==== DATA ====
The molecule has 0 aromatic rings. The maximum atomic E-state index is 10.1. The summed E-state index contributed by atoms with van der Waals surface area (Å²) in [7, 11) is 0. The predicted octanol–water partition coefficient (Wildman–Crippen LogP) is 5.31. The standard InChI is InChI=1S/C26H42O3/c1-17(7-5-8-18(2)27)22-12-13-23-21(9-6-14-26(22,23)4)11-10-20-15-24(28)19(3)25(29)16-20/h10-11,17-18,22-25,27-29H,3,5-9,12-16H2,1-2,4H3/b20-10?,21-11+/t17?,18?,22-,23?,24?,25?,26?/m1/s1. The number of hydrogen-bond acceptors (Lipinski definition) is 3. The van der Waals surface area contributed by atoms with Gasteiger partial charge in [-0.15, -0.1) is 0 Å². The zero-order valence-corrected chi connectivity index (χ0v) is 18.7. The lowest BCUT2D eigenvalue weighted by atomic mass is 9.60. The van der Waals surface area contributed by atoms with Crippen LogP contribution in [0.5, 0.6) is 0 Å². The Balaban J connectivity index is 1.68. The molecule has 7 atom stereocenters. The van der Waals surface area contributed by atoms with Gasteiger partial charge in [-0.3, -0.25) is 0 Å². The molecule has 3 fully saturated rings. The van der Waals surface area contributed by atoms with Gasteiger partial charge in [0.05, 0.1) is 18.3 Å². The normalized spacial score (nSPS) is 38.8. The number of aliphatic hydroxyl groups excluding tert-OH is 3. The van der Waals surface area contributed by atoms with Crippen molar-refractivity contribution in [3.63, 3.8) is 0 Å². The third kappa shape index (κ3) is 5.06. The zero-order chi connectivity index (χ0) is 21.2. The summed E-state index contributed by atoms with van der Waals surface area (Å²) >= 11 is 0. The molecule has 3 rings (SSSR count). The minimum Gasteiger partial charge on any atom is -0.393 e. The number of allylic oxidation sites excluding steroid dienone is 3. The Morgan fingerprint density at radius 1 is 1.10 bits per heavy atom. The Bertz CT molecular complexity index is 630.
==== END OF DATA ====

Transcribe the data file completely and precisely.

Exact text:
The molecule has 0 aromatic rings. The maximum atomic E-state index is 10.1. The summed E-state index contributed by atoms with van der Waals surface area (Å²) in [7, 11) is 0. The predicted octanol–water partition coefficient (Wildman–Crippen LogP) is 5.31. The standard InChI is InChI=1S/C26H42O3/c1-17(7-5-8-18(2)27)22-12-13-23-21(9-6-14-26(22,23)4)11-10-20-15-24(28)19(3)25(29)16-20/h10-11,17-18,22-25,27-29H,3,5-9,12-16H2,1-2,4H3/b20-10?,21-11+/t17?,18?,22-,23?,24?,25?,26?/m1/s1. The number of hydrogen-bond acceptors (Lipinski definition) is 3. The van der Waals surface area contributed by atoms with Gasteiger partial charge in [-0.15, -0.1) is 0 Å². The zero-order valence-corrected chi connectivity index (χ0v) is 18.7. The lowest BCUT2D eigenvalue weighted by atomic mass is 9.60. The van der Waals surface area contributed by atoms with Crippen LogP contribution in [0.5, 0.6) is 0 Å². The Balaban J connectivity index is 1.68. The molecule has 7 atom stereocenters. The van der Waals surface area contributed by atoms with Gasteiger partial charge in [-0.3, -0.25) is 0 Å². The molecule has 3 fully saturated rings. The van der Waals surface area contributed by atoms with Gasteiger partial charge in [0.05, 0.1) is 18.3 Å². The normalized spacial score (nSPS) is 38.8. The number of aliphatic hydroxyl groups excluding tert-OH is 3. The van der Waals surface area contributed by atoms with Crippen molar-refractivity contribution in [3.63, 3.8) is 0 Å². The third kappa shape index (κ3) is 5.06. The zero-order chi connectivity index (χ0) is 21.2. The summed E-state index contributed by atoms with van der Waals surface area (Å²) >= 11 is 0. The molecule has 3 rings (SSSR count). The minimum Gasteiger partial charge on any atom is -0.393 e. The number of allylic oxidation sites excluding steroid dienone is 3. The Morgan fingerprint density at radius 1 is 1.10 bits per heavy atom. The Bertz CT molecular complexity index is 630.